In the reign of Edward I. further entries occur for keeping the garden, and for dressing the vines in the vineyard at Westminster, and of payment of the daily wage of 2 1/4d. to "Roger le Herberur," "formerly servant to the Lord the King Henry, the king's father." In 1276-7, we find the king paying as much as £97- 17s. 7 1/2d. to Master Robert de Beverley, keeper of the king's woods, " for divers necessary things ... to make mews at Charing, and likewise to make the king's kitchen-garden there." Henry III.'s chief garden was at Woodstock, but he was not the originator of it, as there had been a garden there in the time of the second Henry. In it was the labyrinth which concealed the " Bower," made famous by the tragic fate of the " Fair Rosamond." A halo of romance and mystery hangs round this hiding place, but in reality labyrinths were by no means uncommon. There is evidence of the existence of labyrinths in very early times, and they, presumably, suggested the maze of more modern date. The first labyrinths were winding paths cut in the ground, and the survival of these is still traceable in several places in England. Of these, Saffron Walden, with its encircling ditch, is the most striking example. Camden describes one existing in his time in Dorsetshire, which went by the name of Troy Town or Julian's Bower.*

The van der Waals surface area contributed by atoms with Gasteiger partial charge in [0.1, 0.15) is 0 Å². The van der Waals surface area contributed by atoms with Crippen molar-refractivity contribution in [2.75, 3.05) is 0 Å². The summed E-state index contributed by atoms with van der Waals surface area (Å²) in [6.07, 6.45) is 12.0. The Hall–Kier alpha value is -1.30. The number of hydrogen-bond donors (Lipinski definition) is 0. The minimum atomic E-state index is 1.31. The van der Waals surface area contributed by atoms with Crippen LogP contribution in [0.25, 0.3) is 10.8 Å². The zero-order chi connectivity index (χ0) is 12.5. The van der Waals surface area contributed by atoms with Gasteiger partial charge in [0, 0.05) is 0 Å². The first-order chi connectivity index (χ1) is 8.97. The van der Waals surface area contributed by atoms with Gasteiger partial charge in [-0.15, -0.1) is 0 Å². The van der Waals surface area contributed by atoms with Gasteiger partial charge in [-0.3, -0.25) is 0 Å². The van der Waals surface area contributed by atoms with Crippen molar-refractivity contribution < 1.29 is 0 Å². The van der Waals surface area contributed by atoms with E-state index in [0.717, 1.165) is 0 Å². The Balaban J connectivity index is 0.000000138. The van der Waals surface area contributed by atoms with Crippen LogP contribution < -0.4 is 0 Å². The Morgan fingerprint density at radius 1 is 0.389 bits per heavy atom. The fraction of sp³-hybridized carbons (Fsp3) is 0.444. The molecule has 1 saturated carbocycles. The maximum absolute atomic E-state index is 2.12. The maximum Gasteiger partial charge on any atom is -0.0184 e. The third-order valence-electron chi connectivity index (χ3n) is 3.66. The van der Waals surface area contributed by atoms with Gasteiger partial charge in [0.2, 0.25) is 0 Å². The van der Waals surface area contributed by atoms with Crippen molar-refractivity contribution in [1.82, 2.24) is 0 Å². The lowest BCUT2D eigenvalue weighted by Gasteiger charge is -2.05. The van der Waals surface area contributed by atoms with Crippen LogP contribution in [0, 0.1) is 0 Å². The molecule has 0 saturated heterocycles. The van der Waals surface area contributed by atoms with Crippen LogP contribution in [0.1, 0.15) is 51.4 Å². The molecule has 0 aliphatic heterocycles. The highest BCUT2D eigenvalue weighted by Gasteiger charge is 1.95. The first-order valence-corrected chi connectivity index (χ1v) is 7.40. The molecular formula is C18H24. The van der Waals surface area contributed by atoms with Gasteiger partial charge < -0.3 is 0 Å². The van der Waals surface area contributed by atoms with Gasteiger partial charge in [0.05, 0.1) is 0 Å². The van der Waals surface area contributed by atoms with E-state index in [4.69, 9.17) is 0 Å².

* Surtees Society, 1S40, p. 77.

† A curious confirmation of the gardens at Carlisle even earlier, 1131, is in the Pipe Roll, 31st Henry I. (printed ed., p. 141).

Receipt From Crown Lands

"William Fitz Baldwin renders account of 30s. of old farm of the king's garden of Carlisle. He delivered [the same] into the Treasury—And he is quit. And the same William owes 30s. of the farm of the same garden of this year past".

‡ Pipe Roll Society. Vol. I., 1884.

§ Devon Issue Rolls of the Exchequer, 1837.

In 1250, Henry III. improved the gardens at Woodstock for his queen. Among certain works which he commanded the Bailiff of Woodstock to perform, were the following:—"To make round about the garden of our Queen two walls, good and high, so that no one may be able to enter, with a becoming and honourable herbary near our fish pond, in which the same Queen may be able to amuse herself;—and with a certain gate from the herbary which is next the chapel of Edward our son, into the aforesaid garden." † Again, on August 19th, 1252, the order was given to turf the "great herbarium." ‡ The word herbarium may simply mean a place where herbs were grown, but in this case it seems as if it were used for " herber," the old English word for arbour, which only means a shelter, or " harbour".